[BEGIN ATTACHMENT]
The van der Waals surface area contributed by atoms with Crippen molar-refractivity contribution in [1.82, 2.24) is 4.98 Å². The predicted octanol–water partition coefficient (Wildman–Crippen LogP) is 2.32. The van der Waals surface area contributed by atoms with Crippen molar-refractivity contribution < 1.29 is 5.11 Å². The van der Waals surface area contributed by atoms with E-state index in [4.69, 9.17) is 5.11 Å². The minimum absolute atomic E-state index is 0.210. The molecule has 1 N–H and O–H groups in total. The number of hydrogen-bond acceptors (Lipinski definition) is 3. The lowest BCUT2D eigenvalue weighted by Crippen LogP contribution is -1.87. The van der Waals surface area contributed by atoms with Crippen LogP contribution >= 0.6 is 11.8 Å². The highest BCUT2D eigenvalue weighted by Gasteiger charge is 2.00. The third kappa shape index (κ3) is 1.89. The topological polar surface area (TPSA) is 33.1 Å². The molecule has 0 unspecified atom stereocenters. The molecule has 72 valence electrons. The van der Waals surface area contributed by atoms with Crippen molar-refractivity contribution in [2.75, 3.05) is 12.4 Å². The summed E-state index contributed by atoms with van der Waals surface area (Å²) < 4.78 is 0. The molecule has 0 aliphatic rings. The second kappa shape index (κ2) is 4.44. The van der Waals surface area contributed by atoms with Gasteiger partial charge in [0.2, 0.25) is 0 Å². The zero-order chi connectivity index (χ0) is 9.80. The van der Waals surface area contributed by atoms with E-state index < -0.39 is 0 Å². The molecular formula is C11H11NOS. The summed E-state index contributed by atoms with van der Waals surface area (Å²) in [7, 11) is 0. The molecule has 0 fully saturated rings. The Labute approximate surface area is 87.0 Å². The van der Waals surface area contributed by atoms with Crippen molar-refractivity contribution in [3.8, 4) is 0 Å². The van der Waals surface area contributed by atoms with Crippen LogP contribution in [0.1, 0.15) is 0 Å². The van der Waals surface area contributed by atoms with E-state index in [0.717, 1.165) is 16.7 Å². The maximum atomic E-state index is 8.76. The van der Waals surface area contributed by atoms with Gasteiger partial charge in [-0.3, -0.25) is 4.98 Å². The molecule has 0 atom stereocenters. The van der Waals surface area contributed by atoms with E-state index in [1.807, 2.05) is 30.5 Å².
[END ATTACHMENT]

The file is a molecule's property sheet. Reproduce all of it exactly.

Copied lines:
The van der Waals surface area contributed by atoms with Crippen molar-refractivity contribution in [1.82, 2.24) is 4.98 Å². The predicted octanol–water partition coefficient (Wildman–Crippen LogP) is 2.32. The van der Waals surface area contributed by atoms with Crippen molar-refractivity contribution < 1.29 is 5.11 Å². The van der Waals surface area contributed by atoms with E-state index in [4.69, 9.17) is 5.11 Å². The minimum absolute atomic E-state index is 0.210. The molecule has 1 N–H and O–H groups in total. The number of hydrogen-bond acceptors (Lipinski definition) is 3. The lowest BCUT2D eigenvalue weighted by Crippen LogP contribution is -1.87. The van der Waals surface area contributed by atoms with Crippen LogP contribution >= 0.6 is 11.8 Å². The highest BCUT2D eigenvalue weighted by Gasteiger charge is 2.00. The third kappa shape index (κ3) is 1.89. The topological polar surface area (TPSA) is 33.1 Å². The molecule has 0 unspecified atom stereocenters. The molecule has 72 valence electrons. The van der Waals surface area contributed by atoms with Crippen molar-refractivity contribution in [2.75, 3.05) is 12.4 Å². The summed E-state index contributed by atoms with van der Waals surface area (Å²) < 4.78 is 0. The molecule has 0 aliphatic rings. The second kappa shape index (κ2) is 4.44. The van der Waals surface area contributed by atoms with Gasteiger partial charge in [0.2, 0.25) is 0 Å². The zero-order chi connectivity index (χ0) is 9.80. The van der Waals surface area contributed by atoms with E-state index < -0.39 is 0 Å². The molecular formula is C11H11NOS. The summed E-state index contributed by atoms with van der Waals surface area (Å²) in [7, 11) is 0. The molecule has 0 fully saturated rings. The Labute approximate surface area is 87.0 Å². The van der Waals surface area contributed by atoms with Crippen molar-refractivity contribution in [3.8, 4) is 0 Å². The van der Waals surface area contributed by atoms with Crippen LogP contribution in [0.1, 0.15) is 0 Å². The van der Waals surface area contributed by atoms with E-state index in [0.717, 1.165) is 16.7 Å². The maximum atomic E-state index is 8.76. The van der Waals surface area contributed by atoms with Gasteiger partial charge in [-0.3, -0.25) is 4.98 Å². The molecule has 0 atom stereocenters. The van der Waals surface area contributed by atoms with E-state index in [1.807, 2.05) is 30.5 Å².